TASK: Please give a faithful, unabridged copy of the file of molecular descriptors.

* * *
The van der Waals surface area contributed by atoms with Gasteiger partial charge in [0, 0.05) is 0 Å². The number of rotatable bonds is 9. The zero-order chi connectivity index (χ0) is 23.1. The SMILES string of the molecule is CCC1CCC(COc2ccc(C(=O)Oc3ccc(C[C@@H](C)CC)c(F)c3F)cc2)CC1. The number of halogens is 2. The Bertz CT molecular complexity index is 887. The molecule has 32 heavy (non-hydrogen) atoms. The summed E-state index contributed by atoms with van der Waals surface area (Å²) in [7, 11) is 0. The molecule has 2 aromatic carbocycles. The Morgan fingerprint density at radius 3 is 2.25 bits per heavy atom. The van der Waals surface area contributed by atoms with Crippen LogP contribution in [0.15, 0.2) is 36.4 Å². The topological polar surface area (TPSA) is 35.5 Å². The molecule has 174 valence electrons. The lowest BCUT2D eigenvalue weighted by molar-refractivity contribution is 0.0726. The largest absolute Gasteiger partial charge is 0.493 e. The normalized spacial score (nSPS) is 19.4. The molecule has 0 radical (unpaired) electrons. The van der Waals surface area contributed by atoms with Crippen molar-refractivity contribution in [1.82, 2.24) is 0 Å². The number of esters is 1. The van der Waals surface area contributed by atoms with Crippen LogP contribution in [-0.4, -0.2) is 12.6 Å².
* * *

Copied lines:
The van der Waals surface area contributed by atoms with Gasteiger partial charge in [0, 0.05) is 0 Å². The number of rotatable bonds is 9. The zero-order chi connectivity index (χ0) is 23.1. The SMILES string of the molecule is CCC1CCC(COc2ccc(C(=O)Oc3ccc(C[C@@H](C)CC)c(F)c3F)cc2)CC1. The number of halogens is 2. The Bertz CT molecular complexity index is 887. The molecule has 32 heavy (non-hydrogen) atoms. The summed E-state index contributed by atoms with van der Waals surface area (Å²) in [7, 11) is 0. The molecule has 2 aromatic carbocycles. The Morgan fingerprint density at radius 3 is 2.25 bits per heavy atom. The van der Waals surface area contributed by atoms with Crippen LogP contribution in [0.15, 0.2) is 36.4 Å². The topological polar surface area (TPSA) is 35.5 Å². The molecule has 174 valence electrons. The lowest BCUT2D eigenvalue weighted by molar-refractivity contribution is 0.0726. The largest absolute Gasteiger partial charge is 0.493 e. The normalized spacial score (nSPS) is 19.4. The molecule has 0 radical (unpaired) electrons. The van der Waals surface area contributed by atoms with Crippen molar-refractivity contribution in [1.82, 2.24) is 0 Å². The number of esters is 1. The van der Waals surface area contributed by atoms with Crippen LogP contribution in [-0.4, -0.2) is 12.6 Å².